The Sherman Act was passed in 1890. The Clayton Act in 1914. And they have hardly changed since. Last month, Senator Amy Klobuchar, the new chair of the Senate Judiciary Committee’s Subcommittee on Antitrust, Competition Policy and Consumer Rights, proposed an overhaul of the antitrust laws: CLERA, the Competition and Antitrust Law Enforcement Reform Act.  If passed, CLERA would constitute the most significant change to antitrust law in a least a generation. In particular, it would also pose substantial new antitrust concerns for technology companies seeking to engage in what have been standard mergers and acquisitions.

Mergers and Acquisitions

First, CLERA aims to lower the threshold for determining whether a merger or acquisition is prohibited under Section 7 of the Clayton Act.  Mergers that “create an appreciable risk of materially lessening competition,” would be prohibited.  Under current law, the “substantially lessen,” standard requires the government to establish the transaction has a near certainty of causing future harm.

Second, CLERA would create a presumption of illegality for a broad swath of transactions.  In these cases, the companies involved in the transaction must proactively prove that their merger or acquisition will not harm competition. This provision dramatically shifts the burden of proof away from the government.

Under CLERA, for instance, any transaction that would lead to more than a 50% market share would be presumptively illegal.  Additionally, the bill extend to deals worth more than $5 billion or deals involving a company worth more than $100 billion.  Other transactions also captured would include:

Any acquisition that would “lead to a significant increase in market concentration;”

  • Acquisitions of competitors by companies with a market share of 50% or more; or
  • Acquisition of a market disrupting competitor.

Third, the amendments would clarify that “monopsony” power is part and parcel of the monopoly power explicitly listed in the current statute, expanding the scope of prohibitions.

In total, these changes would dramatically restrict the types of transactions that could make it past government scrutiny, as it would substantially increase the number of potentially regulated deals and the government’s ability to block them.

Exclusionary Conduct

CLERA also shifts the focus of antitrust law from consumers to competitors. For instance, the bill would amend Section 2 of the Clayton Act to prohibit “exclusionary conduct.”  This prohibition would keep “dominant firms” from engaging in any conduct that would “materially disadvantage” a competitor or conduct that would disincentive competition.

Again, the bill draws a clear line on activity that is presumed to be illegal. Any firm with more than 50% market share would bear the burden of showing that its conduct does not harm competition. And perhaps most momentously, CLERA would eliminate the current judicial requirement to define a relevant market. Rather, direct evidence proving actual or likely harm will be sufficient to create liability under all antitrust laws. Eliminating the relevant market definition will substantially lower the government’s burden of proof in antitrust cases nationwide and permit it to bring claims in a wide variety of fields.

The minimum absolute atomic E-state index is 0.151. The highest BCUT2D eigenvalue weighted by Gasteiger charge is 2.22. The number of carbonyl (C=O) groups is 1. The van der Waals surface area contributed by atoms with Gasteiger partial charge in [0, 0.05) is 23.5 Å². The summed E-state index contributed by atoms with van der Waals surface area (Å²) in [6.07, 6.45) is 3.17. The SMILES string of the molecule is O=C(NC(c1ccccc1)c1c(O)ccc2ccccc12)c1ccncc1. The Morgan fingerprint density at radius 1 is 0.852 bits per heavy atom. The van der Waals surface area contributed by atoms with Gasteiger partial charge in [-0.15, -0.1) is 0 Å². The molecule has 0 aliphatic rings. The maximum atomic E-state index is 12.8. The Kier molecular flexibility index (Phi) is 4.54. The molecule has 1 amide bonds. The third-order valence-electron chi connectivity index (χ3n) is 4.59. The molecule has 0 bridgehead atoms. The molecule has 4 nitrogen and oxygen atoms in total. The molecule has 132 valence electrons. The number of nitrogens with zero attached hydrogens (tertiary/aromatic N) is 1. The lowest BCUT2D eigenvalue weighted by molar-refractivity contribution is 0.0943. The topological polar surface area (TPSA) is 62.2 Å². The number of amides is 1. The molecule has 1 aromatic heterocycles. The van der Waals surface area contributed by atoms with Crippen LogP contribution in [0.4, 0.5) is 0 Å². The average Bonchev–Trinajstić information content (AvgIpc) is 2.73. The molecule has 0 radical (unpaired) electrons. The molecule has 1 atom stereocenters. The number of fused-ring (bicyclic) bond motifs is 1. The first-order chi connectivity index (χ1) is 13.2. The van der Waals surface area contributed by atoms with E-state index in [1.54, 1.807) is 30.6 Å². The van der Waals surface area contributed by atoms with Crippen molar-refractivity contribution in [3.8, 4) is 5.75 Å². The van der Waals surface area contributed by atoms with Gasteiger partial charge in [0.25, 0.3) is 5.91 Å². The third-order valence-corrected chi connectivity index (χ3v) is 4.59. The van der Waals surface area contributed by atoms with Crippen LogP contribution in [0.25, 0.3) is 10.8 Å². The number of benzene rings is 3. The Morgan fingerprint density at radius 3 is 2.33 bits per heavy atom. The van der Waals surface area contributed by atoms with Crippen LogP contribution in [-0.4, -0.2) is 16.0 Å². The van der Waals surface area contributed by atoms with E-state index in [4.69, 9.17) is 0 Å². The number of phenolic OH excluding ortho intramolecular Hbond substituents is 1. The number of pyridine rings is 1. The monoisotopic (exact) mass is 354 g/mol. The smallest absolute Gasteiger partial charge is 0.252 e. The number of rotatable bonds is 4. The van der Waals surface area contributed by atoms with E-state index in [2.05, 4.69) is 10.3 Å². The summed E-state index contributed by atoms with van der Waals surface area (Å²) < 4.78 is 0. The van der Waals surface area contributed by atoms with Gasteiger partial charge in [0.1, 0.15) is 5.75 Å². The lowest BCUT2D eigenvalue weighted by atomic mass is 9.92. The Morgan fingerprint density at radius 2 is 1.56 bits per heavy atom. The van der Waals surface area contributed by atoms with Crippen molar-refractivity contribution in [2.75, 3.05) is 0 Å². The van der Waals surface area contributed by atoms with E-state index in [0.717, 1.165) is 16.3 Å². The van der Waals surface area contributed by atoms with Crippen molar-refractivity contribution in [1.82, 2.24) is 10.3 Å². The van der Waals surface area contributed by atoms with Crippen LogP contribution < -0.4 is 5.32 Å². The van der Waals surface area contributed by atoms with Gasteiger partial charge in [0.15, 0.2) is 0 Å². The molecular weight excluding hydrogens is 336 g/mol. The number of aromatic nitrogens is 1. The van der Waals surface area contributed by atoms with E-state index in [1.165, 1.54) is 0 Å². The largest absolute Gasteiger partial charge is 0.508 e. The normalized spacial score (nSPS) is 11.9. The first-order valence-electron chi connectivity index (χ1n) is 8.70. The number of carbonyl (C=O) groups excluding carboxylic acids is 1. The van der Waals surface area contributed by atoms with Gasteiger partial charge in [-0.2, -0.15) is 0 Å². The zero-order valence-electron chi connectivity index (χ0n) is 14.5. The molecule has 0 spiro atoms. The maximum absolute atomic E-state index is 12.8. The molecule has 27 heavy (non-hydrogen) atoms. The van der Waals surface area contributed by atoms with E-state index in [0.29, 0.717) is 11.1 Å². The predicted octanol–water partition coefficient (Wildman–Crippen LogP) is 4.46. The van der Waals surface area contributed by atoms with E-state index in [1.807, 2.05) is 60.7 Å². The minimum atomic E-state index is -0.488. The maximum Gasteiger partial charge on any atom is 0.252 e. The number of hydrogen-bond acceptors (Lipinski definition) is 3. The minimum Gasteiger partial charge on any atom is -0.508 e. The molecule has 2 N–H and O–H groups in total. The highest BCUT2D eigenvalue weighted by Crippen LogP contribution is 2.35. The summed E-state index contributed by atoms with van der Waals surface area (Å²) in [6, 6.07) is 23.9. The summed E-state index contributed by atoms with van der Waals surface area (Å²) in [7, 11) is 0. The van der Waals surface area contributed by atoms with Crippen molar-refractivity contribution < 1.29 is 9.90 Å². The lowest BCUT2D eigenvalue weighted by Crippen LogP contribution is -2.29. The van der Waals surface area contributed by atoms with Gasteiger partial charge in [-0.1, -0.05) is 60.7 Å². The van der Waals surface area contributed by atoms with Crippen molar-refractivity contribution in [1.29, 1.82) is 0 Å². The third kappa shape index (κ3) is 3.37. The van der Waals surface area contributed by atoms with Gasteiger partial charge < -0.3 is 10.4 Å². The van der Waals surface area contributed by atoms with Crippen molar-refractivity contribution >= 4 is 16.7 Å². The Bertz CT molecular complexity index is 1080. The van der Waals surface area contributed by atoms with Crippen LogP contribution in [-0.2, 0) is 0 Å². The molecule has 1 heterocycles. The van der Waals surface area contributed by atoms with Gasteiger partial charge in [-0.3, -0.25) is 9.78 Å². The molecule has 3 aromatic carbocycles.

Senator Klobuchar seeks to add significant civil penalties for antitrust violations. Currently, civil fines are capped at $100 million. CLERA removes the dollar cap and shifts the focus to the violator’s revenues by permitting the greater of either (1) 15% of the violator’s annual revenue, or (2) 30% of the violator’s revenue during “period of the unlawful conduct. The extent of the civil penalties will be determined by considering a variety of factors including the existence of any previous antitrust violations, long-term exclusionary activity, and malicious intent.

Effect on Tech

Lowering the standard to block mergers while expanding the prohibition to include monopsonies would dramatically alter the M&A playing field.  Passage of CLERA would provide additional ammunition for challengers seeking to bring claims against recent Big Tech consolidation, as the major players exert something resembling monopsony power in at least one market segment (e.g. Amazon in the market for eBooks). While the bill would not retroactively apply to pre-passage conduct, it would discourage additional considerations moving forward.

By narrowing the types of mergers and acquisitions that can make it through the government approval process and adopting new standards of proof, the Klobuchar legislation will present substantial risk to technology companies engaging in these types of deals. A newly defined judicial standard would require years of litigation through the court system to flesh out, at substantial cost to the parties whose merger or acquisition is being challenged.

Potential for Passage and Next Steps

As noted, some similar changes were proposed by the House Antitrust Subcommittee last year, and several House Republicans spoke in favor of, among other things, presumptions of anti-competitiveness and increased enforcement. But it is notable that no Republicans signed on as cosponsors of her bill before its introduction. Moreover, Ranking Member Senator Mike Lee (R-UT) criticized the bill, arguing that regulators should enforce the law as is without making major changes. Neither fact bodes well for CLERA’s prospects, at least as currently formatted.  But it is likely that the committee will schedule a hearing in the near future, which may provide further insight into this administration’s antitrust priorities.